In their statement regarding the use of personal data during political campaigns, the EDPB highlighted the following points to be taken into consideration by political parties when processing personal data during electoral activities:
- Under the GDPR, personal data revealing political opinions is a special category of data and its processing is prohibited except under a limited number of conditions;
- Personal data made public, for instance on social media, is still subject to EU data protection law;
- Even where data processing is lawful, organisations must respect their duties of fairness and transparency to individuals whose data has been collected. Political parties and candidates must be prepared to demonstrate how they have complied with data protection principles;
- Automated decision-making, including profiling, is only lawful with the valid explicit consent of data subjects;
In case of targeting, adequate information should be provided to voters explaining why they are receiving a particular message, who is responsible for the message, and how they may exercise their rights as data subjects.
The Report (full text of which can be found here) also highlights the EDPB’s concerns regarding cross-border compliance with GDPR, particularly as it relates to cooperation between Member State DPAs.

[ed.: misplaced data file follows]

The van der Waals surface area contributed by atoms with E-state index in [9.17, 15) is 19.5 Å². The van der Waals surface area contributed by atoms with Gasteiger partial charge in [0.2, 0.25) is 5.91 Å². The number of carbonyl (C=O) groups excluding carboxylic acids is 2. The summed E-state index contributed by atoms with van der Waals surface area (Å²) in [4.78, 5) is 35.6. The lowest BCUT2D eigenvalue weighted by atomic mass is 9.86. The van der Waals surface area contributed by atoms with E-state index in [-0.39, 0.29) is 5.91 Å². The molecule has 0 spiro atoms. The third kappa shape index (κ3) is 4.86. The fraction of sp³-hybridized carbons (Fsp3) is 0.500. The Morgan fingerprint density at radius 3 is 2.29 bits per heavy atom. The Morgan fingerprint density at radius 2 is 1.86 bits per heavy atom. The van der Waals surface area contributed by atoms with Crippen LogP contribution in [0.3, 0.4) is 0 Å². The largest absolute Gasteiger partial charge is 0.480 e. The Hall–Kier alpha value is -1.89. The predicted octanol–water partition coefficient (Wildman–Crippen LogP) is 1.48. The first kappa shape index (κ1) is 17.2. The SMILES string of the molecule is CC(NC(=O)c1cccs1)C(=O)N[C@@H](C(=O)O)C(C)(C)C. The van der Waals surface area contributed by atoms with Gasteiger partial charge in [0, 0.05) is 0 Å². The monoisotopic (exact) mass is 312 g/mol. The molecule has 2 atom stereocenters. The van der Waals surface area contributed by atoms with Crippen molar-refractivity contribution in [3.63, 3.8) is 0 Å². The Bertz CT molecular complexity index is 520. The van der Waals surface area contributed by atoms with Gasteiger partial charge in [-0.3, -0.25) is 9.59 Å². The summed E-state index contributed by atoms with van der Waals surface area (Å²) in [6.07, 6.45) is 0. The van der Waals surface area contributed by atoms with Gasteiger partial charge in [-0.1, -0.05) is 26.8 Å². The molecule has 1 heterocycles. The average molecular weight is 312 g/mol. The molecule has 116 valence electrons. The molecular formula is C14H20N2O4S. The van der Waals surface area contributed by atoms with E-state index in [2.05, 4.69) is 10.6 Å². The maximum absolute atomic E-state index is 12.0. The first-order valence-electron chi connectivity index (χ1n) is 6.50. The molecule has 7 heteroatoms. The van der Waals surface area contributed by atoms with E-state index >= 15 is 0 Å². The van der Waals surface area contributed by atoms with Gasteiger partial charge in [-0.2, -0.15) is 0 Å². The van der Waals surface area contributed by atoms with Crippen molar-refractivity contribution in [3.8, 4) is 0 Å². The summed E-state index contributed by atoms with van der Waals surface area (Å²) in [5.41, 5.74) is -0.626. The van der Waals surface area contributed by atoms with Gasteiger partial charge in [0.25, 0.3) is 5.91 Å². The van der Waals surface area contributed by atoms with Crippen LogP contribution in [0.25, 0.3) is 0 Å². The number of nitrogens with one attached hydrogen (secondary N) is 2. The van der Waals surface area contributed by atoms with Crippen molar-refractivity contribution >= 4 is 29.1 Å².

EasyJet announces data breach affecting 9 million passengers
EasyJet has announced that hackers have breached the personal data of at least 9 million passengers in what the airline has described as “a highly sophisticated cyber-attack”.
It is understood that the data accessed includes the full names, email addresses and travel information (destination, departure and arrival dates etc.), but not credit card or other payment information. However, the credit card details of a relatively small number of passengers (2,208) was stolen.
This is the latest serious data breach to affect the airline industry in recent years. The ICO issued British Airways with a fining notice (with the amount yet to be finalised) in relation to a breach in 2018, and more recently, the ICO fined Cathay Pacific Airways for various security failures between 2014 and 2018, which led to a breach of the personal data of some of its passengers.
Under Article 82 of the GDPR, individuals affected by a data breach may be able to claim for compensation in certain circumstances. The breach comes at a difficult time for the airline, which continues to experience the effects of the Covid-19 pandemic.
EasyJet’s announcement can be read here.
For more information please contact Partner, James Tumbridge at firstname.lastname@example.org.